Someone asked for my advice on finding a Shiba Inu, so here it is!
Many dog lovers will recommend that you adopt a rescue. The reasoning goes: Why buy a puppy when there are so many abandoned dogs in need of a loving home?
I actually do not recommend a rescue, if you are dead set on a Shiba Inu and you are a first time dog owner. With a rescue, there is a great deal of uncertainty. You do not know how it was raised, socialized, trained, or bred. You also do not know of any health risks. I think this uncertainty is more manageable with other dog breeds than a Shiba Inu. You have to be realistic about your own ability to raise and train a potentially difficult dog. An improperly socialized Shiba may require rehabilitation, and you need to be prepared for that possibility. Cesar Millan certainly makes dog training/rehabilitation look easy on TV, but even he took Marley for himself to deal with (ep. on March 28, 2008). Raising a dog is a skill that you learn from experience, not from reading or watching. Therefore, if you have plenty of experience with dogs, especially primitive breeds (Siberian Husky, Basenji, Chow-Chow, Akita, or Alaskan Malamute), then by all means, go ahead and consider adopting a rescue.
Otherwise, I recommend finding a reputable breeder. The first place to look is:
http://www.shibas.org/breeders.html. Next, look at regional clubs: http://www.shibas.org/clubs.html.
I found Loki’s breeder on the webpage of the Shiba Club of Southern California. But now that the webpage no longer exists.
Loki’s breeder is Kari-on Akitas. As the name implies, she breeds Akitas as well as Shibas. She is located in the dessert in Southern California. She also boards and grooms dogs. I highly recommend her.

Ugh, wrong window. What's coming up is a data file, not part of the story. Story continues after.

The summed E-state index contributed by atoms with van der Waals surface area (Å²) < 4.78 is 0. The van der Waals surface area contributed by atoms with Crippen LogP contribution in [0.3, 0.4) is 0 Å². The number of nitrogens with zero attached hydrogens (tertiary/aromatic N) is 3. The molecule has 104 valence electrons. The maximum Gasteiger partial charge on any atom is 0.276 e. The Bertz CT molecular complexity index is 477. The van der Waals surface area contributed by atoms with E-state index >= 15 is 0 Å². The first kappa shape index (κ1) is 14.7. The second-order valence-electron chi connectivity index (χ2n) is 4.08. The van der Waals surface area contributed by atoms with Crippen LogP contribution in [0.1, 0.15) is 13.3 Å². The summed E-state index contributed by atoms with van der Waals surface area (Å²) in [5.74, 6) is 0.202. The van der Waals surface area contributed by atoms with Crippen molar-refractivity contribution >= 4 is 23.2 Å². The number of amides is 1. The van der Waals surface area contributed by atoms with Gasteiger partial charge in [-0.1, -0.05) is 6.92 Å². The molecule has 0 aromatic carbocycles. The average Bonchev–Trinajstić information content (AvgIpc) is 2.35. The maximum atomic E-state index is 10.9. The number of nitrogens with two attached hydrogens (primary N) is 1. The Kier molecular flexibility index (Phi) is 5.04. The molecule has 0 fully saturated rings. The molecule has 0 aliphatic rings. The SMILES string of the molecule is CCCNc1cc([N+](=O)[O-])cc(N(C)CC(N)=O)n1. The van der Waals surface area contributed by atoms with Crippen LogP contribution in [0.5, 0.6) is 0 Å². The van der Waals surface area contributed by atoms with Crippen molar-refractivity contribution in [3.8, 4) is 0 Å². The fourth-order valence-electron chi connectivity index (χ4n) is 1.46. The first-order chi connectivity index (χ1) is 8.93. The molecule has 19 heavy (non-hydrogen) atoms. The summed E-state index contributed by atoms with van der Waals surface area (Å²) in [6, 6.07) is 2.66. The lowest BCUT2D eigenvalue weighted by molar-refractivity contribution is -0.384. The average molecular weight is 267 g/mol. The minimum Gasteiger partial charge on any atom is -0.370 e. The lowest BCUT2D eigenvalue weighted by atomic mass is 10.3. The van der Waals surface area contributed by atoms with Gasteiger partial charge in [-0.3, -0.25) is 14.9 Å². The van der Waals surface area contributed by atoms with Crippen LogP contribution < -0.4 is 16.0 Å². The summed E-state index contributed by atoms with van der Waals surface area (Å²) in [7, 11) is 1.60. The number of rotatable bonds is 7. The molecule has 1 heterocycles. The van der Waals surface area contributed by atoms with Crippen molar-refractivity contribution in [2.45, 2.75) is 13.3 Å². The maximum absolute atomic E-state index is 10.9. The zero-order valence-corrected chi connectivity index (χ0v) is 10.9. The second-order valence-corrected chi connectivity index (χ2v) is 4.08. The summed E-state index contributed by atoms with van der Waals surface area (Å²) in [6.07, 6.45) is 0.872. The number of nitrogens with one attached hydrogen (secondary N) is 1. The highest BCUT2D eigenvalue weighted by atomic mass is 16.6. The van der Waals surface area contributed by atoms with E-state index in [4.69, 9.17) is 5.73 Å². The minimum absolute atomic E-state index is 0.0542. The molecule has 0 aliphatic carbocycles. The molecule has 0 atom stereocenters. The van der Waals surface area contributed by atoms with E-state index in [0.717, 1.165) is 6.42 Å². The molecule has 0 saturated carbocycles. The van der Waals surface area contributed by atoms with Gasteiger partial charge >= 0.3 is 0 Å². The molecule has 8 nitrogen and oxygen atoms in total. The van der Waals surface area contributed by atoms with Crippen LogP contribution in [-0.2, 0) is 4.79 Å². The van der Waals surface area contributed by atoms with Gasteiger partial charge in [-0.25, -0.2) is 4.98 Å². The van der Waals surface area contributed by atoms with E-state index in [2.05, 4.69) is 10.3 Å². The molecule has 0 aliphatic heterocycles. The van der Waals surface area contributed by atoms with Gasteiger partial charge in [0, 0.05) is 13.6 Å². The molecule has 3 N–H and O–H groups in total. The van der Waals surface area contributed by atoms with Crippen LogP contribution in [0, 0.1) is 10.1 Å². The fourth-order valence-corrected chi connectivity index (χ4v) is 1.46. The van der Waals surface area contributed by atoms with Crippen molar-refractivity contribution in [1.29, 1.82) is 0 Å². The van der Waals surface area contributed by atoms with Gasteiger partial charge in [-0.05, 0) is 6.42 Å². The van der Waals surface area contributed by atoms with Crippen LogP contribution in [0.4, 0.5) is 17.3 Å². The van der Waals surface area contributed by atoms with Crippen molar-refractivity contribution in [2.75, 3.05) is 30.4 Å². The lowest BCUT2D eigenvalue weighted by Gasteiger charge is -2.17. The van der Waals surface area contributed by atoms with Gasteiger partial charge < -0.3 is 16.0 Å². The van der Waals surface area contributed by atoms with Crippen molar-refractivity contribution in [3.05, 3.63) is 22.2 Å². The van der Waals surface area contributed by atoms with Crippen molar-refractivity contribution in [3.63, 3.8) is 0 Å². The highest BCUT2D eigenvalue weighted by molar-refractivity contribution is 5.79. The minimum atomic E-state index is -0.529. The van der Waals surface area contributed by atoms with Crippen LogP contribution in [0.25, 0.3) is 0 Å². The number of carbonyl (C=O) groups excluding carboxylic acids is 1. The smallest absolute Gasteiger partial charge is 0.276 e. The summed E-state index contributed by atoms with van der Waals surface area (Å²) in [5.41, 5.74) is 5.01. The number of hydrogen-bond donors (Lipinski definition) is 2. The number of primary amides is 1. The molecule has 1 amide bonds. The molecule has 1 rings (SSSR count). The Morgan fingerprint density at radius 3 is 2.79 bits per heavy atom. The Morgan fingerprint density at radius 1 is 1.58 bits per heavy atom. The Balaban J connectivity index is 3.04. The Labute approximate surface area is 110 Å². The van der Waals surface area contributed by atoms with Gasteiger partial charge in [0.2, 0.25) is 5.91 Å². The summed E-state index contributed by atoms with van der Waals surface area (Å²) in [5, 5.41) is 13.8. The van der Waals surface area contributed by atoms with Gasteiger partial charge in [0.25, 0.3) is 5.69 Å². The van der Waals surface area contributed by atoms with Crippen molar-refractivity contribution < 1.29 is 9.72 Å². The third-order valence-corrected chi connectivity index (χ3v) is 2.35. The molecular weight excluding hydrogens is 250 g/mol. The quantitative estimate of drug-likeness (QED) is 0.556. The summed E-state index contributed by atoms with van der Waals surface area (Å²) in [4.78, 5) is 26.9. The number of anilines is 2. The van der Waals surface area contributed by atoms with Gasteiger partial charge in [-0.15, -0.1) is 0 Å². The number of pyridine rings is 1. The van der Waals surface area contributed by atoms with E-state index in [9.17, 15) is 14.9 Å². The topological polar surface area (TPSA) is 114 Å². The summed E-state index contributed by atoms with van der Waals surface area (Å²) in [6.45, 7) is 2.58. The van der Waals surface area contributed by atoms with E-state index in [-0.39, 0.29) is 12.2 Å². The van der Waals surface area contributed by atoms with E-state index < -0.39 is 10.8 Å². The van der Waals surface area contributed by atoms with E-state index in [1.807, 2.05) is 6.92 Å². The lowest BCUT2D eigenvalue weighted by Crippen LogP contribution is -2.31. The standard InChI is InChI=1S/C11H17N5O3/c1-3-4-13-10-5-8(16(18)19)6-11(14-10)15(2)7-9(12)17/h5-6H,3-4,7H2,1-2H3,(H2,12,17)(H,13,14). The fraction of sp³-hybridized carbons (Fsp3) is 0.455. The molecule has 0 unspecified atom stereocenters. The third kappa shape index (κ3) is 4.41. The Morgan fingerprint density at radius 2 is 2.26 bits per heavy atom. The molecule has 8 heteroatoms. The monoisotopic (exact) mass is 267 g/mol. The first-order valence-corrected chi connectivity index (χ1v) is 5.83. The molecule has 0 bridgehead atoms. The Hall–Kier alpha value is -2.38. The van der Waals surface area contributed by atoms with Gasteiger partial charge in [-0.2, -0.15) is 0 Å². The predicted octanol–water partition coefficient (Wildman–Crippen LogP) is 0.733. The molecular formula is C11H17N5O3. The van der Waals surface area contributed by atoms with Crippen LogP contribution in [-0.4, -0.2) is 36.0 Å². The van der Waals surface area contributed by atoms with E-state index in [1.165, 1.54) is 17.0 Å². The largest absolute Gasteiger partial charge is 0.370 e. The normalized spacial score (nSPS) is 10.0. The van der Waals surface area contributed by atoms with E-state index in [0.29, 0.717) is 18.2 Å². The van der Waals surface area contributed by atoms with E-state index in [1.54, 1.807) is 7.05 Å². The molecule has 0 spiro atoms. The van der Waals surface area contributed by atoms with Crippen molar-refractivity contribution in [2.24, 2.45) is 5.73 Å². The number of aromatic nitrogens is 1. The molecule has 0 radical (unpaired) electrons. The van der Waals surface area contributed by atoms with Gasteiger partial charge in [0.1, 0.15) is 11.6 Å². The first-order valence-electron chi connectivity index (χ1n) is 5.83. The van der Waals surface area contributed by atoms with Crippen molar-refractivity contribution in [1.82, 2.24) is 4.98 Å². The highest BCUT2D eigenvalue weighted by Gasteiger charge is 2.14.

I have also heard good things about Copperdot Shibas (Northern California) and Jogoso Shibas(Southern California), but I have no experience with either of them.
Breeders are a good source for both puppies and adults. As you may have noticed, I looked for a young adult for our second dog, not a puppy.
Lastly, I’ll state the obvious, just in case it isn’t obvious, don’t buy a puppy from a pet store, at least not in the U.S. Puppies in pet stores are supplied by puppy mills. Dogs from puppy mills are not necessarily of good health and are not necessarily treated humanely.
P.S. I do believe that it is theoretically possible to mass produce puppies in a humane way. The problem isn’t the mass production part, it’s the humane part. I have heard that in Japan, it is common and acceptable to buy a shiba at a pet store. These pet stores are supplied by good breeders and the industry is well-regulated, possibly by the government.